Expert's View

Reg Jones

In the first of this series on the impact of life events on your federal benefits, we started last week with options that become available to you if you get married. In this article we’ll turn to one of the most important life event considerations, health benefits when a child enters your life.

According to the Office of Personnel Management, children eligible for FEHB are:

ADVERTISEMENT

• a child under age 26 (or any age if they are incapable of self-support because of a mental or physical disability that began before age 26);

• a legally adopted child;

• a recognized child born out of wedlock;

• a stepchild; and

• a foster child.

As a rule there’s no requirement that a child meeting one of those definitions be a student, live with you, or be financially dependent on you. The exception is that a foster child must be under age 26, currently live with you, have you as the primary source of financial support, and enjoy a parent-child relationship with you, not with his or her biological parent(s). In addition, you must expect to raise the child to adulthood and must sign a certified statement that your foster child meets all these requirements.

On adding a child that meets any of those definitions, you may newly enroll or increase an existing enrollment from 31 days before to 60 days afterward; otherwise you would have to wait until the next benefits open season, annually from early November through early December.

ADVERTISEMENT

If you are enrolled in self only, you may change to self plus one or to self and family. If you have a self plus one enrollment, you may increase to self and family. These changes, as well as a new enrollment, require filing a new health insurance enrollment form as described last week.

If you have a self and family enrollment, you do not need to complete a new health insurance enrollment form; however, you must contact your health plan directly to inform it of the new family member.

Note: In all cases, you may be required to provide certain documentation of eligibility.

Length of coverage

Your enrollment in the FEHB program—and therefore the enrollment of children so long as they remain eligible—will be continuous throughout your career and will extend into retirement as long as you have been enrolled in the program for the 5 consecutive years before you retire. Coverage under Tricare can be used to meet the 5 year requirement, as long as you are enrolled in the FEHB program when you retire.

ADVERTISEMENT

Your enrollment ends if you either cancel that coverage or resign from the government. If you resign, you’ll be entitled to 31 days of free FEHB coverage, after which you can extend that coverage for up to 18 months under the Temporary Continuation of Coverage (TCC) provision. If you do, you’ll have to pay the full cost of the premiums, plus 2 percent to cover administrative expenses.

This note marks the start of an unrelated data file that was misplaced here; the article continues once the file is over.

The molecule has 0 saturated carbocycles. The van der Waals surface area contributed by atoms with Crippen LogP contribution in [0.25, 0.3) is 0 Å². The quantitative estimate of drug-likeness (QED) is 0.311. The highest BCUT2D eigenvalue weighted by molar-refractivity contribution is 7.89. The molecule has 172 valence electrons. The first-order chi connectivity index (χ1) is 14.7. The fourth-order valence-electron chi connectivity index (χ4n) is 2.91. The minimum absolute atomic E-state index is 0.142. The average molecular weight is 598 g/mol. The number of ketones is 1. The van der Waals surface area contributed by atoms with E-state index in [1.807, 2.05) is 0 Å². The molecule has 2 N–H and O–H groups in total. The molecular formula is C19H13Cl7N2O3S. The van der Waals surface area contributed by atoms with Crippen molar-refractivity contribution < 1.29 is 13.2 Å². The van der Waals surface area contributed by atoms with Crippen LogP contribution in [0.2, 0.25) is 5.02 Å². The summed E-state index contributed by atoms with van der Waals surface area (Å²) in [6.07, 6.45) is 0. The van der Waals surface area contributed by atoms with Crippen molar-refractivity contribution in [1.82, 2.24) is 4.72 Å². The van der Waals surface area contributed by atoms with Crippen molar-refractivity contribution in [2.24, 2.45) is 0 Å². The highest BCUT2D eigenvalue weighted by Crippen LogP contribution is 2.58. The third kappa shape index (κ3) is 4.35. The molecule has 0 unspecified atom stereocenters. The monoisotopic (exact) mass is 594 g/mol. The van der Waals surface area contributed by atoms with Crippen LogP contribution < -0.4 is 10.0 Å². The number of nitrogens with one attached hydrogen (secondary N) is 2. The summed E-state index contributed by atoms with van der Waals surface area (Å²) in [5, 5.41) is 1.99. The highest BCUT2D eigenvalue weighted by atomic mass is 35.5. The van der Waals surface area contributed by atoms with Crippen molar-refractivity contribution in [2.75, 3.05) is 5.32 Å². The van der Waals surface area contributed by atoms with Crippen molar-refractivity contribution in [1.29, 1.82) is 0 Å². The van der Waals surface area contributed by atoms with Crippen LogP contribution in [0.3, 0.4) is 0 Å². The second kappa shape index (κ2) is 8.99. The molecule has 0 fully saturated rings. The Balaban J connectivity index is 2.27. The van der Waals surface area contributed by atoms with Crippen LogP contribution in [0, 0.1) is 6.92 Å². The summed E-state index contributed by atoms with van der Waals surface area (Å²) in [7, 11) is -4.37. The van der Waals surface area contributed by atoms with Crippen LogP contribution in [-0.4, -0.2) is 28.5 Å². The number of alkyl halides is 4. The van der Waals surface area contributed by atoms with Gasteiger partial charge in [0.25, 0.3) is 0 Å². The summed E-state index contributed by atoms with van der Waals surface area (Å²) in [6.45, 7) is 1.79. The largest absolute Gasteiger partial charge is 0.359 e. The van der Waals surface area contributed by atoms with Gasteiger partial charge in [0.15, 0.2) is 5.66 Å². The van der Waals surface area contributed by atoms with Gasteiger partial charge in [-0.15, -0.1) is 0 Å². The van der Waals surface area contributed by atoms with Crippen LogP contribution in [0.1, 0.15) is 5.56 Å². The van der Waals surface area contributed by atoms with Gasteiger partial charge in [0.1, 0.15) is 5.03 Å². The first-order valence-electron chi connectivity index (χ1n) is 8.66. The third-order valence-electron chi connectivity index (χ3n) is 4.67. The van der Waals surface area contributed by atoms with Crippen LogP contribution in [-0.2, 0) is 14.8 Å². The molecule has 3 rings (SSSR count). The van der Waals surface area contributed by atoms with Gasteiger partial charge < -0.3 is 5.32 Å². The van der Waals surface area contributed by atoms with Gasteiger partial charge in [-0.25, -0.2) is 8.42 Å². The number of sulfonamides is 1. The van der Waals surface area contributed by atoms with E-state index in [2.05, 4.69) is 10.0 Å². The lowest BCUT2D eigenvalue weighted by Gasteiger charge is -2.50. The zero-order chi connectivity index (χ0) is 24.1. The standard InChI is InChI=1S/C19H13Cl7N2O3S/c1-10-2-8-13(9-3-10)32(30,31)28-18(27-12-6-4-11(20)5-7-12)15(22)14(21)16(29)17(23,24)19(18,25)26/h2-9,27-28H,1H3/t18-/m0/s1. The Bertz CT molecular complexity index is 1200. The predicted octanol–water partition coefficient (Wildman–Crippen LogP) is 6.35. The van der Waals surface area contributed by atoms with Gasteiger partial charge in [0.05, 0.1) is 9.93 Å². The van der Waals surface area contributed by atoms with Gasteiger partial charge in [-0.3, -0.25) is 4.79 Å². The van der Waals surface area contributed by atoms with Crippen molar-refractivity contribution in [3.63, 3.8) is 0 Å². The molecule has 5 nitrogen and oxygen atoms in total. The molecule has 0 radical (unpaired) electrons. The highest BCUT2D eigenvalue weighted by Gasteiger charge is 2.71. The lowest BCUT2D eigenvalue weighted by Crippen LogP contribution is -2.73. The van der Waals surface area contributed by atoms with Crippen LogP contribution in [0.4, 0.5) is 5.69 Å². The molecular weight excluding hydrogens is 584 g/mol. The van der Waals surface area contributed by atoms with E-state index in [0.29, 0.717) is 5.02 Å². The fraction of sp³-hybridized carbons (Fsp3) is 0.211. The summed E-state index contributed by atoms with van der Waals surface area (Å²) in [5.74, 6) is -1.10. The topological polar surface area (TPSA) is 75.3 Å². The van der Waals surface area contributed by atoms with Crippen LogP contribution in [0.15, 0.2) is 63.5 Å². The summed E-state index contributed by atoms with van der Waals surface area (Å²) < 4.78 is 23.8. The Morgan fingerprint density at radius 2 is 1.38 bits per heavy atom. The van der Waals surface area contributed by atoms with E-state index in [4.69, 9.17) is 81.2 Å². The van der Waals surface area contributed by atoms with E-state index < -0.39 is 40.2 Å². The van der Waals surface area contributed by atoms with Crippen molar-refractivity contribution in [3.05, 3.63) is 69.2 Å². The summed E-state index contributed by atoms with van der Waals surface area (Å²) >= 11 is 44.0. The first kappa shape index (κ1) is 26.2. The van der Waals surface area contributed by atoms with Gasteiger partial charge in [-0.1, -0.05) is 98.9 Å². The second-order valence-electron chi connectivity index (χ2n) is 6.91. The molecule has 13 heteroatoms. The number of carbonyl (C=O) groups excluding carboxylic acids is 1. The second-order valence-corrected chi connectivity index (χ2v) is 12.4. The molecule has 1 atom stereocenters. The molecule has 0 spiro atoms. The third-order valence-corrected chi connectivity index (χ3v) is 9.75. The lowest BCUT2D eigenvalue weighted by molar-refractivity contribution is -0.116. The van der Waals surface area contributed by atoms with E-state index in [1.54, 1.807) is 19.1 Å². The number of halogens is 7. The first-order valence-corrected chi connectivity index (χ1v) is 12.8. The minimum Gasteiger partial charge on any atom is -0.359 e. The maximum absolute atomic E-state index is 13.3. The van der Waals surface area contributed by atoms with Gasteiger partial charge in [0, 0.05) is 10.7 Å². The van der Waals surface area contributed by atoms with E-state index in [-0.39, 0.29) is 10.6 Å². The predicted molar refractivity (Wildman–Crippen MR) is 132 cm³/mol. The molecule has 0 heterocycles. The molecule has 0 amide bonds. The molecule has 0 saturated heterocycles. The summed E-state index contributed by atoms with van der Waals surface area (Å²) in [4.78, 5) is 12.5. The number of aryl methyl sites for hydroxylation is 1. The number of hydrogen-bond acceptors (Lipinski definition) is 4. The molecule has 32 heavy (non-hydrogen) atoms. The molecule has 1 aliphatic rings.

When a child’s coverage ends

While a child’s coverage under the FEHB program ends at age 26, children can personally enroll for 36 months and pay the full premiums for their own coverage. Note: As mentioned above, if you have a child who is unmarried and incapable of self support because of a mental or physical disability that existed before age 26, that coverage can continue without interruption.

If you have no other family members eligible for coverage under your own plan, you can switch to self only. If you have one other eligible family member, you can switch to self plus one. And if you were enrolled in the self and family option and have at least three remaining family members to cover (including yourself), you can continue that enrollment.

You have from 31 days before your child turns 26 to 60 days after that to make any change in your own coverage. If you are an employee, it’s up to you to let your agency know when a family member is no longer eligible for coverage under your enrollment. If you are a retiree, notify OPM.

Court Blocks Federal Employee Vaccine Mandate

Life Happens: Effects of Marriage on Your Benefits

When Should a Federal Employee Apply for Social Security Benefits?

Report Discounts Advantages of Special COLA Measure for Retirees

Everybody Talks about the Social Security Funding Problem but . . .

Federal Retirement: When Age Isn’t Just a Number

Upcoming COLA for Retirees to Be Largest in Four Decades

FERS Retirement Guide 2022